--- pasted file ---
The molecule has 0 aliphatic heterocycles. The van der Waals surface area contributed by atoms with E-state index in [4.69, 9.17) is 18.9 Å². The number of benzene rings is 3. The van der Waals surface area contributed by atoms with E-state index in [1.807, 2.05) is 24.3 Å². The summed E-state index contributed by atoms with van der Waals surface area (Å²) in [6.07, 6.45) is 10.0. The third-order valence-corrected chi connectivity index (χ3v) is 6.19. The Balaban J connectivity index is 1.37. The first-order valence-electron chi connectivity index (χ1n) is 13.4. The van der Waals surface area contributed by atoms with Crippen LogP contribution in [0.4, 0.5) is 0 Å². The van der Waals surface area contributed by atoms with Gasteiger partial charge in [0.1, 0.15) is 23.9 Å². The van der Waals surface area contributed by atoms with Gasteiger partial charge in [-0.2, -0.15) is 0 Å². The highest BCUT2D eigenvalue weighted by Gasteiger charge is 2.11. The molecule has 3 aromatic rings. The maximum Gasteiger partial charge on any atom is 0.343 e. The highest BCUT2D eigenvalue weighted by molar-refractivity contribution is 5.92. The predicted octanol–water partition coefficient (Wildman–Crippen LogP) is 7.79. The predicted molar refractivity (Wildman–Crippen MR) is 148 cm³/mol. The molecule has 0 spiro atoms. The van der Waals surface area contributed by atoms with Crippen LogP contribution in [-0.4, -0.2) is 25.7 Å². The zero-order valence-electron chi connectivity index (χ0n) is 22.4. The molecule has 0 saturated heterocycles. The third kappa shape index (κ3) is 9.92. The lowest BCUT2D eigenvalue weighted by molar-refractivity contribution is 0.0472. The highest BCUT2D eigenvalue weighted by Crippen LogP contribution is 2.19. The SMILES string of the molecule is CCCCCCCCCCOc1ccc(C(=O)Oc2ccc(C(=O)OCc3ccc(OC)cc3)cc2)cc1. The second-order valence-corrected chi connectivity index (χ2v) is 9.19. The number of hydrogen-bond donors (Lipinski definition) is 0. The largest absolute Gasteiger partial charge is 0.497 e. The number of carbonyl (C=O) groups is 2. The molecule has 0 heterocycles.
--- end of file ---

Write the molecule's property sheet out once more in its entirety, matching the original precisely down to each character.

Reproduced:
The molecule has 0 aliphatic heterocycles. The van der Waals surface area contributed by atoms with E-state index in [4.69, 9.17) is 18.9 Å². The number of benzene rings is 3. The van der Waals surface area contributed by atoms with E-state index in [1.807, 2.05) is 24.3 Å². The summed E-state index contributed by atoms with van der Waals surface area (Å²) in [6.07, 6.45) is 10.0. The third-order valence-corrected chi connectivity index (χ3v) is 6.19. The Balaban J connectivity index is 1.37. The first-order valence-electron chi connectivity index (χ1n) is 13.4. The van der Waals surface area contributed by atoms with Crippen LogP contribution in [0.4, 0.5) is 0 Å². The van der Waals surface area contributed by atoms with Gasteiger partial charge in [0.1, 0.15) is 23.9 Å². The van der Waals surface area contributed by atoms with Gasteiger partial charge in [-0.2, -0.15) is 0 Å². The highest BCUT2D eigenvalue weighted by Gasteiger charge is 2.11. The molecule has 3 aromatic rings. The maximum Gasteiger partial charge on any atom is 0.343 e. The highest BCUT2D eigenvalue weighted by molar-refractivity contribution is 5.92. The predicted octanol–water partition coefficient (Wildman–Crippen LogP) is 7.79. The predicted molar refractivity (Wildman–Crippen MR) is 148 cm³/mol. The molecule has 0 spiro atoms. The van der Waals surface area contributed by atoms with Crippen LogP contribution in [-0.4, -0.2) is 25.7 Å². The zero-order valence-electron chi connectivity index (χ0n) is 22.4. The molecule has 0 saturated heterocycles. The third kappa shape index (κ3) is 9.92. The lowest BCUT2D eigenvalue weighted by molar-refractivity contribution is 0.0472. The highest BCUT2D eigenvalue weighted by Crippen LogP contribution is 2.19. The SMILES string of the molecule is CCCCCCCCCCOc1ccc(C(=O)Oc2ccc(C(=O)OCc3ccc(OC)cc3)cc2)cc1. The second-order valence-corrected chi connectivity index (χ2v) is 9.19. The number of hydrogen-bond donors (Lipinski definition) is 0. The largest absolute Gasteiger partial charge is 0.497 e. The number of carbonyl (C=O) groups is 2. The molecule has 0 heterocycles.